Big Data and object storage: lessons learned

by Robin Harris on Thursday, 8 November, 2012

I’ve had the pleasure of moderating a half-dozen panel discussions on Big Data and object storage in the last few months. It’s been a learning experience.

Big Data has always been as big as we could afford, be it block, file or object. Google’s MapReduce, running on massive commodity-based scale-out GFS object storage, inspired the current Big Data craze.

If storage were the only problem we could stop with a discussion of Amplidata, the object storage company that sponsored StorageMojo’s participation (check out the StorageMojo object storage video to get a quick overview). But there’s much more to it than that.

Defining Big Data
Ever notice that the number of disk drives in most infrastructures stays fairly constant? The growth in drive capacity parallels the growth in data, so disk drive populations should be stable.

Thus a definition of Big Data based on the number of drives is simple and flexible over time. Defining the lower bound of Big Data as an application that uses 100 large capacity SATA drives means that with 4TB drives you aren’t doing Big Data unless you have 400TB of raw storage.

Smaller data sets can be vital to business or research; this isn’t a “mine is bigger than yours” competition. But as a rule of thumb you can probably live with filers if you’re certain your application won’t need more than 100 drives ever and, if you will, you should consider object storage.

There is no doubt that advanced erasure codes – variously referred to as rateless or fountain codes – are technically and financially superior to the older and much more common Reed-Solomon erasure codes for Big Data.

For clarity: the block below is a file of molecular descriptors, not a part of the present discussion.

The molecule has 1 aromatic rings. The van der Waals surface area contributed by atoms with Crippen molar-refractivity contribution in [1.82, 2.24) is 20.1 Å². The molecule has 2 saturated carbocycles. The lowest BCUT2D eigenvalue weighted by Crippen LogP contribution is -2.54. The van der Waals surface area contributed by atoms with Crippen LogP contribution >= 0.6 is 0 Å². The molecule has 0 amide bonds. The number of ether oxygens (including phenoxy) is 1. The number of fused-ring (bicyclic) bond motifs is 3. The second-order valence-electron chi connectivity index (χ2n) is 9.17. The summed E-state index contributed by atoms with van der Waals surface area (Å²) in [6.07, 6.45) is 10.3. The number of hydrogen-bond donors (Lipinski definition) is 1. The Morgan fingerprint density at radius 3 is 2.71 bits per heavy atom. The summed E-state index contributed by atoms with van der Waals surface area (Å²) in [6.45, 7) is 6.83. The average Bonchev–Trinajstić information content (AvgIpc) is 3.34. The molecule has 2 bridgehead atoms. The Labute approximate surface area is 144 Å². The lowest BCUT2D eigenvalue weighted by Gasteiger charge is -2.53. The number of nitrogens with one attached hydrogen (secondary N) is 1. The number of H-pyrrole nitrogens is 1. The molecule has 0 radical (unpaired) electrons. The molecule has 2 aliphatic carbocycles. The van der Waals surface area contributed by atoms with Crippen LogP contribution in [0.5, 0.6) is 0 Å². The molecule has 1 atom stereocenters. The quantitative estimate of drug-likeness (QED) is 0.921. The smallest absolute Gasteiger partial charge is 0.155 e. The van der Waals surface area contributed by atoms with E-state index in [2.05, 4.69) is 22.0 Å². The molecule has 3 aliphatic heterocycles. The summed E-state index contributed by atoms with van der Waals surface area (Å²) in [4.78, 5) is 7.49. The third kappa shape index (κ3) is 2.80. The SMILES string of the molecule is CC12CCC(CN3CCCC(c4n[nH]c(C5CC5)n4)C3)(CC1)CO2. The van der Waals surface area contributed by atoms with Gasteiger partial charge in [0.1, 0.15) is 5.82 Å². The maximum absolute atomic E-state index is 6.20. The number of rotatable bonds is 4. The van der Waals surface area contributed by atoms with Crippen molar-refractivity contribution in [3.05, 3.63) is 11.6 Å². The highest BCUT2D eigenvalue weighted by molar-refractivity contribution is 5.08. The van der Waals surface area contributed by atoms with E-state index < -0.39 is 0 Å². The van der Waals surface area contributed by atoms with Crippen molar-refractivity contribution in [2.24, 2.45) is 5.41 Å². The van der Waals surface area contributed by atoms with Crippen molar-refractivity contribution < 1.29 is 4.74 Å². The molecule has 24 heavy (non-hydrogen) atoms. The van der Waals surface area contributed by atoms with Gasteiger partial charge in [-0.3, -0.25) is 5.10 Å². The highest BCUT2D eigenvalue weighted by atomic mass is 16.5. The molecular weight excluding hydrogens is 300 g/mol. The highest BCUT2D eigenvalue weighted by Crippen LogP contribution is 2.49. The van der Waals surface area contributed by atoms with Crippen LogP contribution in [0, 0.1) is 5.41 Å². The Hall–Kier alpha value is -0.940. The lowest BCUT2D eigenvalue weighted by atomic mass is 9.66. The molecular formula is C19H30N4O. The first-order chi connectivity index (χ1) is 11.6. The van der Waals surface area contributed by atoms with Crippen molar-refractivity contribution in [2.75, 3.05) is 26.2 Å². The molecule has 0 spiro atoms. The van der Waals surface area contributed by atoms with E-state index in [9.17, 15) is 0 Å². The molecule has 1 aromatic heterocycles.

They are lower overhead, offer higher redundancy and better security than RS codes. Want to survive 4 failures with ≈50% overhead? Rateless codes are the answer.

Moving Big Data
Shipping boxes of big SATA drives overnight is still the high bandwidth solution – assuming the drives survive – but the physical hassle is prohibitive for most operations. Assuming you need to move gigabytes regularly, you need 2 things: a fast transport; and a storage system that can manage sustained write performance – which not all can.

The friendly folks at Aspera software have figured out how to achieve line speed data rates across long distances, a trick TCP has never learned. They can feed the data directly to an object storage system.

Object storage isn’t a drop-in replacement for NAS: the common REST interface is much simpler than NFS 4.1 or SMB 3.0. Many new apps are now written to use REST, but what about legacy apps that expect NAS?

At least one vendor,Panzura offers a NAS front end to object storage. Their Global Cloud Storage System serves up NAS protocols while using object storage on the back end.

But they only support a few back-end options, so you better like their choices. There are options beside Panzura though.

The business problem
The technology is there, but as I asked at one of the panels “if this stuff is so freakin’ great, why isn’t everyone using it?” It isn’t only enterprise IT inertia.

There’s another problem: business units and enterprises aren’t used to seeing storage as horizontal infrastructure, where scale-out storage wins. Even major adopters of object storage typically use a single app to justify an investment.

Networks are a horizontal infrastructure. We buy them anyway. It is a solvable problem that I’ll be writing more about more later.

The StorageMojo take
A few years ago there was debate about public vs private clouds. I continue to think there are business cases to be made for both.

But they aren’t the same cases.

As the commoditization of scale-out architectures grows and the cost of public cloud storage becomes an issue, the advantage that public providers offer today will decline. AWS is driving app development to the S3 API, and those apps will migrate easily to private clouds.

The growth of private clouds won’t crater AWS. Yet AWS will enable private clouds.

Courteous comments welcome, of course. How do you define Big Data?

{ 5 comments… read them below or add one }

Martin Marcher Friday, 9 November, 2012 at 3:15 am

What is big data?
It’s actually quite simple: You have big data whenever a single host isn’t enough to either store or process your data.
What does it mean?
Suppose you have a Postgresql Database and you run into scaling problems. There’s a choice now, either get “better” hardware so that you can continue to work on a single host or split the database to span multiple hosts.